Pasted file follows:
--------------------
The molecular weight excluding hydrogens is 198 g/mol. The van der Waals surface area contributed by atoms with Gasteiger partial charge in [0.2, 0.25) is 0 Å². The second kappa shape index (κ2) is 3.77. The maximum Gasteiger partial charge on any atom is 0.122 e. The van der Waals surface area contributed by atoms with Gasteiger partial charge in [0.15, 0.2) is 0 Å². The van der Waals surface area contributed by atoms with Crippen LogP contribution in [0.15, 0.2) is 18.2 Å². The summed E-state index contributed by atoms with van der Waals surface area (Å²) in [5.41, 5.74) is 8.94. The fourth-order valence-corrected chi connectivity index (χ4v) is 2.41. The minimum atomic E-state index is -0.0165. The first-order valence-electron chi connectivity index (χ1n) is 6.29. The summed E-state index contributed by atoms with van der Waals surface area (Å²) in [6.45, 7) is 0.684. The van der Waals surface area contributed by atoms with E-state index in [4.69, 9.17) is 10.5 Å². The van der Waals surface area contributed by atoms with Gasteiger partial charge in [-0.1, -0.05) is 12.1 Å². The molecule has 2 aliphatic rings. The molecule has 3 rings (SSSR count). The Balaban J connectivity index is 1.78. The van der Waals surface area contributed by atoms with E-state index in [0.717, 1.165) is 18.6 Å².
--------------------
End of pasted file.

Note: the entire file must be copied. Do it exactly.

The molecular weight excluding hydrogens is 198 g/mol. The van der Waals surface area contributed by atoms with Gasteiger partial charge in [0.2, 0.25) is 0 Å². The second kappa shape index (κ2) is 3.77. The maximum Gasteiger partial charge on any atom is 0.122 e. The van der Waals surface area contributed by atoms with Gasteiger partial charge in [0.15, 0.2) is 0 Å². The van der Waals surface area contributed by atoms with Crippen LogP contribution in [0.15, 0.2) is 18.2 Å². The summed E-state index contributed by atoms with van der Waals surface area (Å²) in [5.41, 5.74) is 8.94. The fourth-order valence-corrected chi connectivity index (χ4v) is 2.41. The minimum atomic E-state index is -0.0165. The first-order valence-electron chi connectivity index (χ1n) is 6.29. The summed E-state index contributed by atoms with van der Waals surface area (Å²) in [6.45, 7) is 0.684. The van der Waals surface area contributed by atoms with E-state index in [4.69, 9.17) is 10.5 Å². The van der Waals surface area contributed by atoms with Gasteiger partial charge in [-0.1, -0.05) is 12.1 Å². The molecule has 2 aliphatic rings. The molecule has 3 rings (SSSR count). The Balaban J connectivity index is 1.78. The van der Waals surface area contributed by atoms with E-state index in [0.717, 1.165) is 18.6 Å².